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'Legally Blonde' is seriously fun PDF Print E-mail
Written by DAVID DUPONT Sentinel Arts & Entertainment Editor   
Thursday, 24 April 2014 10:37
Emmett (performed by Eric Batts) turns the tassle on Elle Woods (performed by Tader Shipley) during a scene in BGSU's production of Legally Blonde. (Photo: Enoch Wu/Sentinel-Tribune)
Some theatergoers may find it easy to dismiss "Legally Blonde" just like the show's characters dismiss its heroine Elle Woods.
As the doubters learn though they underestimate this blond bombshell at their own risk.
The university production of "Legally Blonde: The Musical" wraps its message of empowerment in gleeful fluff, setting up show business archetypes with burst of energy only to knock them down with an equal amount of foot-stomping enthusiasm.
"Legally Blonde," based on the 2001 movie, opens tonight at 8 p.m. in the Donnell Theatre in the Wolfe Center for the Arts on the Bowling Green State University campus. It continues with 8 p.m. shows Friday, Saturday and Sunday with a 2 p.m. matinee Saturday.
The show, directed by Michael Ellison, draws the audience in with its charm. And that starts with Tader Shipley as Elle. She's a over-caffeinated bundle of energy, bristling with anticipation when we first meet her because she expects her dreamy boyfriend Warner (Nicholas Gordon) to propose.
That necessitates a trip to buy a new dress accompanied by her Greek chorus of sorority sisters, who advise its no time to economize. This is a big moment with a ring in the offing.
Except it doesn't go as planned.  Instead Warner, who's heading to Harvard Law School,  breaks up with her. As an aspiring U.S. senator he needs someone more like Jackie Kennedy than Marilyn Monroe.
Elle is devastated until se decides that she will win back Warner by following him to Harvard Law.
The plot is carried mostly in song, and the cast does an good job of enunciating the punchlines set to melody.
The songs by  Laurence O'Keefe and Nell Benjamin are tuneful, danceable and full of witty rhymes - "Hobbes," as in the political philosopher, with "snobs," and "Harvard" with "stripper bar."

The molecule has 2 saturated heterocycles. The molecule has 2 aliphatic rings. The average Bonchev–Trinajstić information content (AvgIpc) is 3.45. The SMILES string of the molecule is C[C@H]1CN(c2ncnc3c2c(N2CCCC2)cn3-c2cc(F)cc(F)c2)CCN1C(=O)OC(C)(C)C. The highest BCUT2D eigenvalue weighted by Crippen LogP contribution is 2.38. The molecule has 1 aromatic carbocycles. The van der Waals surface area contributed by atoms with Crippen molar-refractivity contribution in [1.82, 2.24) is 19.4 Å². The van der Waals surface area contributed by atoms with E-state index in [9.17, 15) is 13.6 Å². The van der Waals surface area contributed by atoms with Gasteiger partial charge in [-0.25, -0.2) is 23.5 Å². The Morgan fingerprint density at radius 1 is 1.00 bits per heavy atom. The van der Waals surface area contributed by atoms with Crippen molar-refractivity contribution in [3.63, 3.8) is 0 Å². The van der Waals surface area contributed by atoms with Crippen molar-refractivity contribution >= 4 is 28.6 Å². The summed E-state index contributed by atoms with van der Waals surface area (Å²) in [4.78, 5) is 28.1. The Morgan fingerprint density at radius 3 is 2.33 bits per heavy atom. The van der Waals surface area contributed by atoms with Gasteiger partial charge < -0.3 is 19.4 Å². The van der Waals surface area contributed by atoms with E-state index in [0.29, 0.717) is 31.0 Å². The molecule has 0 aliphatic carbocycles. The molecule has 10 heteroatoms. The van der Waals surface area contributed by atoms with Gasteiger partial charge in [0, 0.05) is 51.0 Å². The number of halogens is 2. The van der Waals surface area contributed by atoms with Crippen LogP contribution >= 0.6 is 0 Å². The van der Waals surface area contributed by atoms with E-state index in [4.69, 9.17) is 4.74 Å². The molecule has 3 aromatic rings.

Those come from "Blood in the Water," one of several show-stopping numbers. Geoff Stephenson as Callahan  delivers the legal lecture "Blood" with cold-blooded charm. The legal world, he informs his students, is divided into sharks and chum, and he's the alpha shark.
Elle would seem ripe to be chum, but she persists and her efforts are supported by Callahan's teaching assistant Emmett (Eric Batts). He urges her to cultivate the "Chip on the Shoulder" she needs to stand up for herself.
All this plays out in a make-believe world where cheerleaders and a belief in love gains you admission to Harvard Law and where a trial turns on a knowledge of flirting techniques and hair care.
Yet the way it upends the stereotypes makes it far more than an air-headed romp, just as Elle shows she's more than a blonde bombshell.
The show includes a subplot about the hairdresser Paulette (Leah Gesouras) that tackles emotional abuse in a way at once light-hearted, but not dismissive. Gesouras delivers the faux romantic ballad "Ireland" in a big, yearning voice that belies her character's vulnerability.
Helping Paulette gives Elle her first sense that the law may be about more than getting back her boyfriend. As Elle starts to realize her own depths, Shipley makes sure she retains her effervescence. Even when Elle is at her lowest point, the audience never doubts that she'll spring right back.
Shipley's energy is amazing. She's on stage almost constantly, stepping off only long enough for one of her many costume changes, a couple of which take place discretely on stage. She even holds her own with her canine co-star Nugget playing Elle's dog Bruiser. The dog's a ham as was evident on the preview night when several of her scenes were repeated to give the canine thespian more time to get used to being on stage in front of an adoring audience. Nugget lapped it up. Rufus as Paulette's dog Kit seemed less impressed by the chorus of ahs that greeted her.
The human cast is stellar. Hannah Berry plays Warner's snobbish preppy new girlfriend Vivienne a striking contrast to the unbounded energy of sorority sisters  Madison Zavitz, Micala Bahrens and Mariah Burks.
They help draw the audience into this enthralling show.

In motion
What: “Legally Blonde”
Who: BGSU Department of Theatre & Film
When: Tonight through Sunday at 8 p.m. and Saturday at 2 p.m.
Where: Donnell Theatre in the BGSU Wolfe Center for the Arts.
How much: Tickets range from $12 to $1.75 for BGSU students at www.bgsu.edu/arts or 419-372-8171.
Last Updated on Tuesday, 22 July 2014 07:22

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